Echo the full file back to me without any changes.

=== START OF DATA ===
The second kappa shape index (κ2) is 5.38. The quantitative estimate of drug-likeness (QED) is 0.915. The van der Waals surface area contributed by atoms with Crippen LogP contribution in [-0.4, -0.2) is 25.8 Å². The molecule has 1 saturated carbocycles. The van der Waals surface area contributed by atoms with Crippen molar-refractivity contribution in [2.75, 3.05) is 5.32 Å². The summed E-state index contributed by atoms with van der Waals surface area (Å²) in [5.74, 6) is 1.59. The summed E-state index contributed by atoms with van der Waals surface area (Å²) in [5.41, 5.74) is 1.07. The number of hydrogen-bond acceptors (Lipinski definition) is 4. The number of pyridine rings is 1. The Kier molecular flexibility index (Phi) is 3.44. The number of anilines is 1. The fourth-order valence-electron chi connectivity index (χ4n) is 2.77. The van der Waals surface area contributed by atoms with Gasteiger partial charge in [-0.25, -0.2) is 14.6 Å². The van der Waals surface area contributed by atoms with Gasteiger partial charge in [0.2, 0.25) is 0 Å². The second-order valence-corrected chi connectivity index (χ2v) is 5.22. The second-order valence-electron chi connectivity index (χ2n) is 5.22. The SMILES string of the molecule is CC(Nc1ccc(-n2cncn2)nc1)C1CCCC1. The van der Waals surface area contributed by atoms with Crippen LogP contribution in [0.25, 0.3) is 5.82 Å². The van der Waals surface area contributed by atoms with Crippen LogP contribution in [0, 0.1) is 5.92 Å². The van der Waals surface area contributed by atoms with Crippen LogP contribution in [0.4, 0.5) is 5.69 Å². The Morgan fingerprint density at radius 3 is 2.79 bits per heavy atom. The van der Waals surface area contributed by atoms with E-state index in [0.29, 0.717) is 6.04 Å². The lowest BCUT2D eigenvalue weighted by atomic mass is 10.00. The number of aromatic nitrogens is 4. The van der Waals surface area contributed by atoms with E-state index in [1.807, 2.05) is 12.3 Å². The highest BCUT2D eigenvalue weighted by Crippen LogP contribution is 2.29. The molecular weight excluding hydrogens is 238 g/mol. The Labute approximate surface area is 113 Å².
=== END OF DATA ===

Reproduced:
The second kappa shape index (κ2) is 5.38. The quantitative estimate of drug-likeness (QED) is 0.915. The van der Waals surface area contributed by atoms with Crippen LogP contribution in [-0.4, -0.2) is 25.8 Å². The molecule has 1 saturated carbocycles. The van der Waals surface area contributed by atoms with Crippen molar-refractivity contribution in [2.75, 3.05) is 5.32 Å². The summed E-state index contributed by atoms with van der Waals surface area (Å²) in [5.74, 6) is 1.59. The summed E-state index contributed by atoms with van der Waals surface area (Å²) in [5.41, 5.74) is 1.07. The number of hydrogen-bond acceptors (Lipinski definition) is 4. The number of pyridine rings is 1. The Kier molecular flexibility index (Phi) is 3.44. The number of anilines is 1. The fourth-order valence-electron chi connectivity index (χ4n) is 2.77. The van der Waals surface area contributed by atoms with Gasteiger partial charge in [-0.25, -0.2) is 14.6 Å². The van der Waals surface area contributed by atoms with Gasteiger partial charge in [0.2, 0.25) is 0 Å². The second-order valence-corrected chi connectivity index (χ2v) is 5.22. The second-order valence-electron chi connectivity index (χ2n) is 5.22. The SMILES string of the molecule is CC(Nc1ccc(-n2cncn2)nc1)C1CCCC1. The van der Waals surface area contributed by atoms with Crippen LogP contribution in [0.25, 0.3) is 5.82 Å². The van der Waals surface area contributed by atoms with Crippen LogP contribution in [0, 0.1) is 5.92 Å². The van der Waals surface area contributed by atoms with Crippen LogP contribution in [0.4, 0.5) is 5.69 Å². The Morgan fingerprint density at radius 3 is 2.79 bits per heavy atom. The van der Waals surface area contributed by atoms with E-state index in [0.29, 0.717) is 6.04 Å². The lowest BCUT2D eigenvalue weighted by atomic mass is 10.00. The number of aromatic nitrogens is 4. The van der Waals surface area contributed by atoms with E-state index in [1.807, 2.05) is 12.3 Å². The highest BCUT2D eigenvalue weighted by Crippen LogP contribution is 2.29. The molecular weight excluding hydrogens is 238 g/mol. The Labute approximate surface area is 113 Å².